US and India agree to expand multilateral security partnership


New Delhi-Top Indian and US diplomats promised to expand their multilateral security partnership on Wednesday, emphasizing deepening relations between the two countries concerned about the growing aggression of the Chinese administration in the region.

US Secretary of State Antony Blinken and Indian Foreign Minister S. Jaishankar met in New Delhi to strengthen the regional fronts against Beijing’s coercion in the Indo-Pacific and cooperation in Afghanistan.

They also praised each country’s support in the fight against the coronavirus and stated that their vaccine partnership was an effort to end the pandemic. Blinken also announced a $ 25 million fund to support India’s COVID-19 vaccination program.

“There are few relationships in the world that are more important than the relationship between the United States and India. We are the two major democracies in the world, and our diversity stimulates the power of our country. “I will,” Blinken said at a joint press conference.

Washington does not keep the US desire to support India in isolating the Chinese administration. The two countries have steadily strengthened their military ties and signed a series of defense pacts.

The United States and India are part of the Quad Regional Alliance, which includes Japan and Australia, and are focused on increasing the aggression of the Chinese Communist Party. The Chinese administration calls the quad an attempt to contain its ambitions.

Blinken’s visit to India will take place a few days after Wendy Sherman, the second US diplomat, was in China.

Blinken said he and Jaishankar also discussed security issues in the region, including Afghanistan, where the United States is expected to complete its military withdrawal in August. He called India’s contribution to Afghanistan’s stability “extremely important.”

Blinken said there was no “military solution” to the conflict in Afghanistan, and if the Taliban terrorists ruled by force, the country would become a “Pariah state.”

“We will continue to work together to maintain the interests of the people of Afghanistan and to support regional stability after the withdrawal of coalition forces from the country,” Blinken said.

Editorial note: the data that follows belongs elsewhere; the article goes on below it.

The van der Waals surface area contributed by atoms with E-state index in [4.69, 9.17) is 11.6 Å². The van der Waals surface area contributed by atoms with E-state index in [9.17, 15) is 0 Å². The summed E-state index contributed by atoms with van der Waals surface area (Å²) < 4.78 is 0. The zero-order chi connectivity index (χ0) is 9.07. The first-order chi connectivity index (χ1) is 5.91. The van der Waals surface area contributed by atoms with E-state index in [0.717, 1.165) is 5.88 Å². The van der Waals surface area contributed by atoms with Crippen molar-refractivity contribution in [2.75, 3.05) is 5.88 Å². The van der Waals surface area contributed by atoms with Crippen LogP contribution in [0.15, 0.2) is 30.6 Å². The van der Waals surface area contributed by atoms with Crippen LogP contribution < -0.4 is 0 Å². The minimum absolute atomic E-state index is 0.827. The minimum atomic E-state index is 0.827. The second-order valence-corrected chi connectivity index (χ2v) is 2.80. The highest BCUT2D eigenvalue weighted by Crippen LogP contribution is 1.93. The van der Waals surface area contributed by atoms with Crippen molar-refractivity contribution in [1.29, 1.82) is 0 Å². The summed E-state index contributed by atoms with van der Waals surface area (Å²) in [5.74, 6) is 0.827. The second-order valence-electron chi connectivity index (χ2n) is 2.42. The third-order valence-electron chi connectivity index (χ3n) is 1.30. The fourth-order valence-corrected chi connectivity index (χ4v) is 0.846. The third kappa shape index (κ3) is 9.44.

Jaishankar said the world wants “independence, sovereignty, democracy and stability of Afghanistan to be peaceful with its own country and its neighbors” It will only be secured if it does not exist. “

New Delhi has often expressed concern that the Taliban takeover could pose a security threat to India.

India has provided operational training and military equipment to Afghan security forces, despite the lack of troops on the ground. It also provides Afghanistan with over $ 2 billion in development assistance.

In June, India’s Foreign Ministry said it had contacted “various stakeholders” in Afghanistan to discuss its future. Recently, officials from both countries have increased mutual visits.

“New Delhi is clearly strengthening the match on the Afghanistan front,” said Michel Kugelman of the Wilson Center’s Asian program based in Washington. “The decision to engage in more regional diplomacy in Afghanistan means a desire to be a player more than it had in the past.”

Blinken talked late Wednesday in a meeting with Indian Prime Minister Narendra Modi about pandemics, including quads, security and defense cooperation, and “sharing values ​​and principles of democracy,” a State Department spokesman said. Ned Price said.

Blinken spoke with civil society leaders early in his visit, stating that basic freedom and the rule of law were “democratic beliefs” like the United States and India.

Blinken travels to Kuwait after visiting India.

Epoch Times staff contributed to this report